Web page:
Identifying suitable MPI programs for execution on GPU

This text outlines criteria that can be used to identify MPI programs that can be implemented on GPUs. The first criterion considered is the structure of the code where an iterative structure is favorable. The second criterion is the algorithm itself, that should have a high level of inherent parallelism. The third criterion is the size of the data set that should not exceed the memory available on the GPUs.

Code structure

The computational problem allows partitioning of the problem using the MPI programming model. The algorithm exhibits a structure of repeating computational tasks, e.g. a computation within a loop as shown below. In this example, computation_a and computation_b perform the computations of the underlying algorithm computation_c occurs after data was exchanged among neighbouring patches. Finally, a test is performed to decide if another iteration is computed.

while (iterating == true)
   iterating = convergence_test

Codes that do not perform iterative computations are not unsuitable for execution on GPUs in general but they are not addressed by the programming model described in the recommended best practice. The computational work within a single iteration should be significantly more compared to the computation performed during data exchange among the MPI ranks between two iterations. Referring to the example above, the majority of the computational work should be performed in routines computation_a, computation_b and computation_c and not in data_exchange_with_neighbours.

An ideal candidate for execution on a GPU is code that performs computations in a loop because these code segments can be translated to a GPU kernel easily. One common example is the nested loop below.

for (x = 0..nx)
   for (y = 0..ny)
      for (z =
         result(x,y,z) = function_a(data_a(x,y,z),data_b(x,y,z),...)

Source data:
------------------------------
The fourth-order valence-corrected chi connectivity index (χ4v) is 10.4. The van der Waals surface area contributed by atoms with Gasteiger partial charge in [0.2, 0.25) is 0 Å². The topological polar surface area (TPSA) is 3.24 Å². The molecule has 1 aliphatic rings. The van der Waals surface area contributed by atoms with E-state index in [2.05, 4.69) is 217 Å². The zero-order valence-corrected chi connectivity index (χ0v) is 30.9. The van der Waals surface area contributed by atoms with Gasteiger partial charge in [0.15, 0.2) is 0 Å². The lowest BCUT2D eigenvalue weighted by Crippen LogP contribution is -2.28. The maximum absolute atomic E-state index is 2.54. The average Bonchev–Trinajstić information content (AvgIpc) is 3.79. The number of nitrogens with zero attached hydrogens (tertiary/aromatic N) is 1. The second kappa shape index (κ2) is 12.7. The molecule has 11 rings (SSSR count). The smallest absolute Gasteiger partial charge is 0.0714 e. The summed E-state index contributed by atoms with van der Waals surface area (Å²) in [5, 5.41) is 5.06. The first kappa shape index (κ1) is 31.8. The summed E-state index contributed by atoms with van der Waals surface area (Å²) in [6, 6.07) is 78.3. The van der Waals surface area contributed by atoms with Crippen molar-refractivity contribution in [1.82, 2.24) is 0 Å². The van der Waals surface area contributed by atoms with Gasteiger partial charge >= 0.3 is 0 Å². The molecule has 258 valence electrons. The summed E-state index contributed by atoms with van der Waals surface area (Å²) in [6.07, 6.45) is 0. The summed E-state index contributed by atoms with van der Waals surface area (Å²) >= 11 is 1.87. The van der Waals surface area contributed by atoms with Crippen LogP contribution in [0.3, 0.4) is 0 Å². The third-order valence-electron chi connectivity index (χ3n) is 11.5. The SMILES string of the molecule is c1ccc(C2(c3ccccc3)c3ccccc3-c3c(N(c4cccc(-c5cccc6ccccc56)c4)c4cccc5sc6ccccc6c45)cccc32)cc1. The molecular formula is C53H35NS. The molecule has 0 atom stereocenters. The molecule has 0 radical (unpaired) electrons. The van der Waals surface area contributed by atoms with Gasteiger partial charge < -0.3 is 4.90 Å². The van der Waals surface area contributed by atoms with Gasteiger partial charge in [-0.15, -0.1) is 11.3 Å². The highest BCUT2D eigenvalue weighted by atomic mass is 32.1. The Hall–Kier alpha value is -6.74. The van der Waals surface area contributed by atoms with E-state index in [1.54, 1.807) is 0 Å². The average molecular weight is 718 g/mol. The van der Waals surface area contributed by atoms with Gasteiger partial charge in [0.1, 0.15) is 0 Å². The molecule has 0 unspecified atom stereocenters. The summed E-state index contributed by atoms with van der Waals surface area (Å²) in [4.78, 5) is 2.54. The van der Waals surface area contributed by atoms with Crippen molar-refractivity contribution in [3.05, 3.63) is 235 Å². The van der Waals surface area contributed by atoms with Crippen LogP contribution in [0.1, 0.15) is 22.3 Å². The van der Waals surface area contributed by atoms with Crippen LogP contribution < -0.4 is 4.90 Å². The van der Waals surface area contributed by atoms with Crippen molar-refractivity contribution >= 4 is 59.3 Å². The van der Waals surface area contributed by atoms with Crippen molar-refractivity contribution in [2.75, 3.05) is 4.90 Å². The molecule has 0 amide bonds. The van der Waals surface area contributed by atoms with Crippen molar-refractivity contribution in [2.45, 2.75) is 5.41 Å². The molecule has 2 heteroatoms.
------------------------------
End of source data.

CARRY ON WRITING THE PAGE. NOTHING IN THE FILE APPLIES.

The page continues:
The three loops can be collapsed in to a single loop and each iteration can be executed by a single thread of the GPU. A GPU kernel in pseudo code would look like this:


// compute x,y and z from global id
x = id / (ny * nz)
y = (id - x * ny * nz) / nz
z = id - x * ny * nz - y * nz

// compute one element of the result
result(x,y,z) = function_a(data_a(x,y,z),data_b(x,y,z),...)

Code segments that are not written as a single loop can usually be rewritten in a form that is more suitable for parallel execution. The usage of the OpenMP programming model indicates regions that are suitable for execution on a GPU. Most likely, a part of the CPU code can not be implemented efficiently on a GPU, e.g. book keeping or sequential regions. Implementing these parts creates a challenge for the programmer.


The algorithm must have a high degree of inherent parallelism, i.e. many computations can be performed in parallel, independent of each other. In order to write GPU kernels that exploit the parallelism, a deep understanding of the algorithm is necessary. The reference implementation should be written in a way that helps understanding the algorithm. It is often helpful to study a version of the reference code that has not been manually optimized for maximum performance in order to get a better understanding of the algorithm.

Some ideas used for the CPU version of a parallel code can also be used for the GPU version, for example the domain decomposition scheme. On the other hand, common concerns against porting a code from CPU to GPU are not prohibiting the porting to GPU. Some common concerns are:

  • The algorithm should not be judged by the computations performed in the reference implementation. GPU can not only execute vectorized code efficiently but any code.
  • If a code performs a significant amount of random memory access, that should not lead to the conclusion that the algorithm is not suitable for execution on a GPU because the random memory access rate of a GPU is in usually higher than that of a CPU.
  • Data transfer between the host and the GPU is often considered a bottle neck. However, the bandwidth between the host and the GPU is often the same as the bandwidth between the host and the network card. As with a data transfer via the network, a data transfer between host and GPU can be overlapped with computations on the GPU.

Size of data set

The amount of data (D) that is used in the computation must not exceed the amount of memory available on a single GPU (G). In current GPUs, G is about 16 to 64 GB. D must include all data that is necessary for a single MPI rank to perform the computational task within a domain decomposition scheme. Contributions to D are for example, global arrays required for the computation, like boundary conditions but also cell data local to the MPI rank. The total memory available on the GPUs might be smaller than the total memory available on the CPU nodes, simply because there might be less GPU nodes available.

Recommended best-practice(s):